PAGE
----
I would like to ask for advice concerning the normalization of an RNA-seq dataset that is characterized by extremely skewed libraries due to a viral infection. Briefly, both human and viral RNAs were quantified, and as can be see in the table below, reads from viral RNA (= 10 genes) make up ~50% of the entire library in the infected condition. When running DESeq2 on this dataset, the estimated size factors effectively double the counts for cellular RNAs because they capture the trend of the 20.000 human genes, however, we have reason to believe that cellular RNAs are being degraded at the same time as viral RNAs are being produced based on the results of separate absorbance measurements. If cellular RNA levels were indeed unchanged, the samples should show a 50% increase of total RNA abundance whereas we observed that total RNA levels remained equal at best or even dropped slightly. Unfortunately, we did not use spike-in RNAs, so we have no way of using these as a reference for normalization.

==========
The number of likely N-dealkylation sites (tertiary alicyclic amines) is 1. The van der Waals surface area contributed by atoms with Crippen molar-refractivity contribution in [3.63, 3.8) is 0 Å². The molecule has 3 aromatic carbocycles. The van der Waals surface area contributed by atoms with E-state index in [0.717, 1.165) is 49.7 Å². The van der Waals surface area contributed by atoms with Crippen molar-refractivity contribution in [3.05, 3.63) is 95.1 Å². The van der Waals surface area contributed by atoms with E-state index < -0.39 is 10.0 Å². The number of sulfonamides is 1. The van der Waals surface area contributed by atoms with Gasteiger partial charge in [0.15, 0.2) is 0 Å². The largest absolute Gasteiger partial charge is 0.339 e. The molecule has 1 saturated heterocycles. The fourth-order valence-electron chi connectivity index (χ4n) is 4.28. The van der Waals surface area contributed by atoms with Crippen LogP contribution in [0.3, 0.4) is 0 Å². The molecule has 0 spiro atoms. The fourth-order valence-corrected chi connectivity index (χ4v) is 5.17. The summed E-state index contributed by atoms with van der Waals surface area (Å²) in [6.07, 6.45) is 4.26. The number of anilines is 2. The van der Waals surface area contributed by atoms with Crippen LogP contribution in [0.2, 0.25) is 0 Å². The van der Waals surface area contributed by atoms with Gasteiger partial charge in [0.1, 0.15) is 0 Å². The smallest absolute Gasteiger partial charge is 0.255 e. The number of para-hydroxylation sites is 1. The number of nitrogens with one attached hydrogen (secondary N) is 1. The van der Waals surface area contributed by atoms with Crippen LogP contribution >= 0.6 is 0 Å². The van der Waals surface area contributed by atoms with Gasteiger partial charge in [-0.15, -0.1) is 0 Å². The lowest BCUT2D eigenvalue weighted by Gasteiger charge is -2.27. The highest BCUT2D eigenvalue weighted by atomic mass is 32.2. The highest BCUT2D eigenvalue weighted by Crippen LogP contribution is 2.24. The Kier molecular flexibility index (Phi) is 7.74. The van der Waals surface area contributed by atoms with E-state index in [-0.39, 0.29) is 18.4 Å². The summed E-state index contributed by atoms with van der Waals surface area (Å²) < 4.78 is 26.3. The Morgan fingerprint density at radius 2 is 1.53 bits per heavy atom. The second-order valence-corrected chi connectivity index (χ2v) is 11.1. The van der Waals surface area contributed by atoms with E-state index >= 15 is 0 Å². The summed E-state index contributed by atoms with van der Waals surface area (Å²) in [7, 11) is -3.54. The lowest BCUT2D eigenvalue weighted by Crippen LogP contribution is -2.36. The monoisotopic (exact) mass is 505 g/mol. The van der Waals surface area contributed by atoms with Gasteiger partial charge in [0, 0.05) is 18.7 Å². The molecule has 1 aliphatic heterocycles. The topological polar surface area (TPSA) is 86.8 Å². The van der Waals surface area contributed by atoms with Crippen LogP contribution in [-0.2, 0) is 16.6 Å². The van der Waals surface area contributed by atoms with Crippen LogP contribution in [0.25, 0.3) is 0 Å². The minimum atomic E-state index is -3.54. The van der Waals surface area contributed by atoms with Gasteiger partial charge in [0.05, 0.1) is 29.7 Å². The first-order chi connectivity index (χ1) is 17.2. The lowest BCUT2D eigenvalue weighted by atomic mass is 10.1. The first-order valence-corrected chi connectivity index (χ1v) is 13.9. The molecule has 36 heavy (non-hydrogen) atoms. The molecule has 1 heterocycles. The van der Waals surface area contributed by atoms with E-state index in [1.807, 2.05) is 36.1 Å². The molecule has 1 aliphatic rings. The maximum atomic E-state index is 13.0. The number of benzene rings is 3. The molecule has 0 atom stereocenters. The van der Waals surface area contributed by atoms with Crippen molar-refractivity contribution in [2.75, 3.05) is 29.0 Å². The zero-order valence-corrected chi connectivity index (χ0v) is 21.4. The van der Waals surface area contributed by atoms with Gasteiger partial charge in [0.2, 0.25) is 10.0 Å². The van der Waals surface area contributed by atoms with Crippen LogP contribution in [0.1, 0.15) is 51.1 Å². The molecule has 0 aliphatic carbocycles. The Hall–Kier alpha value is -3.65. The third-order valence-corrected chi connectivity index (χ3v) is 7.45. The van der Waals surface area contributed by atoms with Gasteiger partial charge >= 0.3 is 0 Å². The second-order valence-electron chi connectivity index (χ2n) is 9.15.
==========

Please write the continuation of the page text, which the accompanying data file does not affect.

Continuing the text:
I am therefore highly interested in your suggestions concerning appropriate size factors for the normalization, would it make sense to simply use a correction factor for the library size (i.e. divide by the total number of counts of "uninfected R1") for the size factors?
Any help is greatly appreciated!
edit: Additionally, since this behavior might mean that the majority of our genes are in fact down-regulated, one of the underlying assumptions for DESeq2 (most genes do not change) might be violated, so any recommendations on how to deal with such cases would be VERY helpful.
|sample||#reads cellular RNA||# reads viral RNA|